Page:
What lessons should politics learn from religion?
Amidst the increasing risks of a military confrontation between Russia and the West, politicians would better to take into account the experience of religious leaders like Pope Francis and Patriarch Kirill.
By Russia Direct
With a great deal of buzz about a global war, involving Russia and other great powers, the recent Munich Security conference is very symbolic and ill-omened. It seems to create a sort of the catch 22 situation: the more politicians talk about it, the more concerns they have, the less understanding they achieve, the less predictable the world becomes.
During last week, before and after the 2016 Munich Security Conference, Russia Direct, an analytical media outlet, covered the problem of the global security very extensively. It gave voice to Russian and foreign pundits, including New York University’s professor Mark Galeotti, the Russian International Affairs Council’s Andrey Kortunov, San Francisco State University’s Andrei Tsygankov and others.
Most experts agree that the odds of a full-fledged war are gradually increasing, no matter how rigorously politicians try to prevent it. Given the lack of effective communication channels between Russian and Western political elites and top brass, the possibility of the war, even though hypothetical, is increasing amidst the tension between Turkey and Russia.
The world might underestimate the Turkey factor in Russia-West relations and its implications for the world stability, when it was probably the case during the onset of the Ukraine crisis, before the Euromaidan protests turned into the civil war in the country.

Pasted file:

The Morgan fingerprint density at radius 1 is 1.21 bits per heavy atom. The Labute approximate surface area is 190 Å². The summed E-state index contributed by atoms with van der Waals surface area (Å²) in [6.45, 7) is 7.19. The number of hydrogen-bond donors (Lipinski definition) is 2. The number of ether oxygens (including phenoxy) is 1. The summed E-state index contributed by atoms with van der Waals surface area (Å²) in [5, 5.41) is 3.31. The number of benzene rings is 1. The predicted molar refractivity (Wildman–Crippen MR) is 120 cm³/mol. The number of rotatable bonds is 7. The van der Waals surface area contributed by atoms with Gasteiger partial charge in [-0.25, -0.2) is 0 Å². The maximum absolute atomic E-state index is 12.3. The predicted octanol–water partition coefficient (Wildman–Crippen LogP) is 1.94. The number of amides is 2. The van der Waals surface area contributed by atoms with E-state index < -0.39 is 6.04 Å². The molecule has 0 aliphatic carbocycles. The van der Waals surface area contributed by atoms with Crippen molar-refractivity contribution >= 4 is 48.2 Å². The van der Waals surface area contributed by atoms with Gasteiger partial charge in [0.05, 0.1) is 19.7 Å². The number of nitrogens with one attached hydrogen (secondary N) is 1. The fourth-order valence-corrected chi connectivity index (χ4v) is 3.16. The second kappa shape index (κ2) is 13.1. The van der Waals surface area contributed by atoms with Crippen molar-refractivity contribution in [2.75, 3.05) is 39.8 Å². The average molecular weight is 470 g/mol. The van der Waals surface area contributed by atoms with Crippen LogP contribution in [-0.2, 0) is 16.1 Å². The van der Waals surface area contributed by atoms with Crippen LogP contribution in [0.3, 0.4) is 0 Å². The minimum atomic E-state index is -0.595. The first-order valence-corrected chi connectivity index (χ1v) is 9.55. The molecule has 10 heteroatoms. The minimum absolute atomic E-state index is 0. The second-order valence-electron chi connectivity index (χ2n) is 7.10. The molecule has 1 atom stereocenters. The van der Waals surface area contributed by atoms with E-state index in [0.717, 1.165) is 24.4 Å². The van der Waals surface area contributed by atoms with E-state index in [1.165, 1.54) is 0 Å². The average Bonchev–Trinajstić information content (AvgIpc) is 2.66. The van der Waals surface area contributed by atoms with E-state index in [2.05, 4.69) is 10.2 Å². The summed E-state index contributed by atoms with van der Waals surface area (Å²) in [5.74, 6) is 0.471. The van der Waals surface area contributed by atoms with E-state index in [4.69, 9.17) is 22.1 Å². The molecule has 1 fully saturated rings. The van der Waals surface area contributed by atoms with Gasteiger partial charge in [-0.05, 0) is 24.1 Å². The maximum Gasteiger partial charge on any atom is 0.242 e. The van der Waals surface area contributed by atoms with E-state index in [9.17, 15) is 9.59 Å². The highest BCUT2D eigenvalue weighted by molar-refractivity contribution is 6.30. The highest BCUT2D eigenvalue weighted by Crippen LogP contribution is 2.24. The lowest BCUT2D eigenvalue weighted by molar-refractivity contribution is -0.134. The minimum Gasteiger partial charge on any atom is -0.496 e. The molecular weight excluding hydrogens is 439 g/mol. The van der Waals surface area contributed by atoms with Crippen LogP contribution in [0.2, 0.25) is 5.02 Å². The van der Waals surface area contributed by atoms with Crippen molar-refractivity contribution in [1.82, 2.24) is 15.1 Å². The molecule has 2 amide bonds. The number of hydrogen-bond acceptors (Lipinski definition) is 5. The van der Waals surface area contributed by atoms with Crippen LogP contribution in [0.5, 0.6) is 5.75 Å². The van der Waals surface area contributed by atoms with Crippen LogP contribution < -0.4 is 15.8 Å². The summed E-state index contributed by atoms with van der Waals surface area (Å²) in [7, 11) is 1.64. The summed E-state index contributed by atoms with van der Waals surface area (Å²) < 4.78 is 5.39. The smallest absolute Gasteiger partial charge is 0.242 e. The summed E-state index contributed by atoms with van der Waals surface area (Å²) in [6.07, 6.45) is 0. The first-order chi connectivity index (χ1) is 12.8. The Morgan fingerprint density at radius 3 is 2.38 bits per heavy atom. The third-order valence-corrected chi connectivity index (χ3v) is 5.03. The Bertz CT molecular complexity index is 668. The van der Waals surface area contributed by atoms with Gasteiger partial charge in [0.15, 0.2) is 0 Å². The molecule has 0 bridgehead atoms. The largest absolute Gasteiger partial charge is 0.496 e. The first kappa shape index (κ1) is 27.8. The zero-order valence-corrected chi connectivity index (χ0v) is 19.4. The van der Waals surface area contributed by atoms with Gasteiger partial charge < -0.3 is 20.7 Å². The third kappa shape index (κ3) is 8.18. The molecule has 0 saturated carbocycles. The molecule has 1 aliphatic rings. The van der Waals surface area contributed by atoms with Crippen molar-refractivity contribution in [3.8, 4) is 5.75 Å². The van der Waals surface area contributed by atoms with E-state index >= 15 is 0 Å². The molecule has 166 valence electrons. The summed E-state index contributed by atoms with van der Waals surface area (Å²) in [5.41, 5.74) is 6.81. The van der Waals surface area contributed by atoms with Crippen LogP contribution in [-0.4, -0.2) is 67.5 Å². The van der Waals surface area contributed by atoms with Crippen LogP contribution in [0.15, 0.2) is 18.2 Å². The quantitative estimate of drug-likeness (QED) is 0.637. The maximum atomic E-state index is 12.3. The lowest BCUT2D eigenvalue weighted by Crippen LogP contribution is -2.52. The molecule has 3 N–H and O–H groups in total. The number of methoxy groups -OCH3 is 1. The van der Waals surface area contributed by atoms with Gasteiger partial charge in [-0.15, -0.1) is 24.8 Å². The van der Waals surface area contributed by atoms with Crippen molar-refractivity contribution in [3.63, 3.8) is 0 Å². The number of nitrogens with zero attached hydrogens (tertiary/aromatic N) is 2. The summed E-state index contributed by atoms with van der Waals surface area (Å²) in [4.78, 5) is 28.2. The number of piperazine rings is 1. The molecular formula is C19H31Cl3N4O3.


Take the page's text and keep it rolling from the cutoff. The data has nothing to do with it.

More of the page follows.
“I wouldn’t dare to say that the possibility of the war is high – we haven’t so far reached this point. However, at the same time, it seems obvious that today’s threat is bigger than it was, say, three years ago,” Kortunov warns in an interview to Russia Direct.
Without the solid policy toward Turkey, Washington seems to straddle between increasing cooperation with Russia over Syria and supporting Turkey as a NATO member in its hypothetical military confrontation with Moscow.
This leads to another catch-22 problem: The less certain Washington is toward Turkey, the more unpredictable and explosive the situation becomes. The prospects of a confrontation between Russia and Turkey and, thus, a wider conflict between Russia and NATO is not high, but seem to be not impossible.
“Turkey is still NATO’s ally,” Galeotti told Russia Direct. “Russia is, frankly, an antagonist. The United States finds itself with no good options over Syria. It is certainly not willing to more than halfheartedly back Turkey and, therefore, it wants to keep a sort of understanding with Russia. … Now Turkey can rely on Article 5 to bring in NATO if Russia is actually the aggressor. All I can say is that I hope that Moscow is aware about this distinction.”